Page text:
Tech Tip:Napster and the Music Industry


 

Part 1: Napster, Making Money Off Music, and Selling Your Soul

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by Bruce Haring

 

Napster, Making Money Off Music, and Selling Your Soul

 

In San Francisco, the U.S. Ninth Circuit Court of Appeals is now deciding whether the file-sharing service known as Napster will be shut down pending a trial that will determine whether the online site contributes to copyright infringement. A decision is expected before the end of the month.

 

Many observers say the fate of the music industry rides on that court's decision. They argue that in a world where few people will have to purchase music in order to listen to it, there will be no profit for artists and recording companies, and therefore, no business. But this argument overlooks one very important consideration: Musicians made music for thousands of years before there was a recording industry. It's a safe bet they will make music for thousands of years after a Napster decision.

 

If, as many believe, free file-swapping makes it no longer possible to sell the actual songs, what can a musician or recording company do?

 

The key to surviving the transition from a world of selling music to the next phase is figuring out how to convert an audience attracted to music into paying customers. The first clue comes from advertising's very nature.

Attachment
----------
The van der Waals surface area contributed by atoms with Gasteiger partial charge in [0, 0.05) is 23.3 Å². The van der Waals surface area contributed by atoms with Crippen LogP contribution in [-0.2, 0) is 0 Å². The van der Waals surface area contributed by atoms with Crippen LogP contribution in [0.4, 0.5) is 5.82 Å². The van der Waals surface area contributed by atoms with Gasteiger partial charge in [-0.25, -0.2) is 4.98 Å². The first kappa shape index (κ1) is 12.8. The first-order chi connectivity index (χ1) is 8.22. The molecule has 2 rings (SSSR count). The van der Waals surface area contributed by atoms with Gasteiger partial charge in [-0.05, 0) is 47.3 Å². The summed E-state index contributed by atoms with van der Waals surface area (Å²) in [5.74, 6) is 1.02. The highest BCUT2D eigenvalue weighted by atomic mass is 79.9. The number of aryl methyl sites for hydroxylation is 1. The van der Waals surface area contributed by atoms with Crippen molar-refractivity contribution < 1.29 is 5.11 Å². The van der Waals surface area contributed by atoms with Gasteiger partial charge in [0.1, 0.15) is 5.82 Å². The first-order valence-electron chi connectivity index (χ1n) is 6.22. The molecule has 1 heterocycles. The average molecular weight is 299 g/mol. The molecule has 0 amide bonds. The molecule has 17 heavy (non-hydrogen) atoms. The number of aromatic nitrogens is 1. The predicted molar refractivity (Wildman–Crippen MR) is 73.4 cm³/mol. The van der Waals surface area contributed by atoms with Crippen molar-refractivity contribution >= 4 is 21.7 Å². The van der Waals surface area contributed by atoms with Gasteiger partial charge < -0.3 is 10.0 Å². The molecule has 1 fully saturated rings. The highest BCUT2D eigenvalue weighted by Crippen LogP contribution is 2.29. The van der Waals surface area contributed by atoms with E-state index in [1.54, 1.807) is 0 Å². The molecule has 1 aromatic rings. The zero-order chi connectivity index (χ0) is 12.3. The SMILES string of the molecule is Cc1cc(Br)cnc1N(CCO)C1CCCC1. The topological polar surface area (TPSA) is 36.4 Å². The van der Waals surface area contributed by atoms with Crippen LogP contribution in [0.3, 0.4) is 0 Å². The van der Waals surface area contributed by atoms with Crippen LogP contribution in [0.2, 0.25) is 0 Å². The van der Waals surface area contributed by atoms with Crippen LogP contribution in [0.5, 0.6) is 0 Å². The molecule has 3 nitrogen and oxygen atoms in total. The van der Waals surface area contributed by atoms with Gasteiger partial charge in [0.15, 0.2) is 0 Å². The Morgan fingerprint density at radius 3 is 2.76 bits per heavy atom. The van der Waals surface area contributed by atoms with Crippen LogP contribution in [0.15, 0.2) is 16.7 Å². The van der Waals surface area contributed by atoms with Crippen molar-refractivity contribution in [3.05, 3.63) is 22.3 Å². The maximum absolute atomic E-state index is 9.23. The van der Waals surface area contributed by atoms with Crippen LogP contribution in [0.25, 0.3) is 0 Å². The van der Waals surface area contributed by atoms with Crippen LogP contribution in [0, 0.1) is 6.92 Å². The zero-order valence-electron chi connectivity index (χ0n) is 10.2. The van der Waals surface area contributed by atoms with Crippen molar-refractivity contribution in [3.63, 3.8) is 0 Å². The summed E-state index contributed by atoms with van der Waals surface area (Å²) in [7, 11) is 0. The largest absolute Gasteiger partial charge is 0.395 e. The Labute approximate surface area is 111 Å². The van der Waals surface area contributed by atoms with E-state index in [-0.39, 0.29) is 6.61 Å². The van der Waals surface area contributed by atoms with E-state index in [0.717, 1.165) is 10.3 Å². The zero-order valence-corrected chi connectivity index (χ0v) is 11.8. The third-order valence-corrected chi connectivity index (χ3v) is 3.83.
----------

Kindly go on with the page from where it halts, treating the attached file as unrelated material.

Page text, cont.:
Advertising is designed to create an aspiration in the mind of the consumer. "If I buy this car, I will be cool," is a common subliminal implication in automobile ads. "If I use this soap, my skin will feel smooth and I'll look younger," is another ploy. Music is the most aspirational of all communication forms. It inspires moods, excites, elevates. It is the perfect vehicle to convey emotion, the gateway to aspiration, and thus, the key to marketing.

 

Although 40 years ago it was deemed uncool to tie music to a commercial, in the future it may be the one source of income that allows a musician sufficient revenue to concentrate on her/his music. Therefore, the business manager of the future will likely seek to tie the aspirations generated by an artists' music to a specific product, in effect "selling" that audience to an advertiser with real-world goods like cars, soap, or cereal.

 

Already, acts like Hootie & the Blowfish, U2, and the Offspring are gathering data on their customers by giving away their music, videos and other items of interest. They intend to take that data and use it to market merchandise that cannot be digitally produced (t-shirts, concert tickets, bobbing head dolls) and then monetize the audience by selling them non-music-related products. Sting's television commercial for Jaguar is the first manifestation of such tactics, but it won't be the last.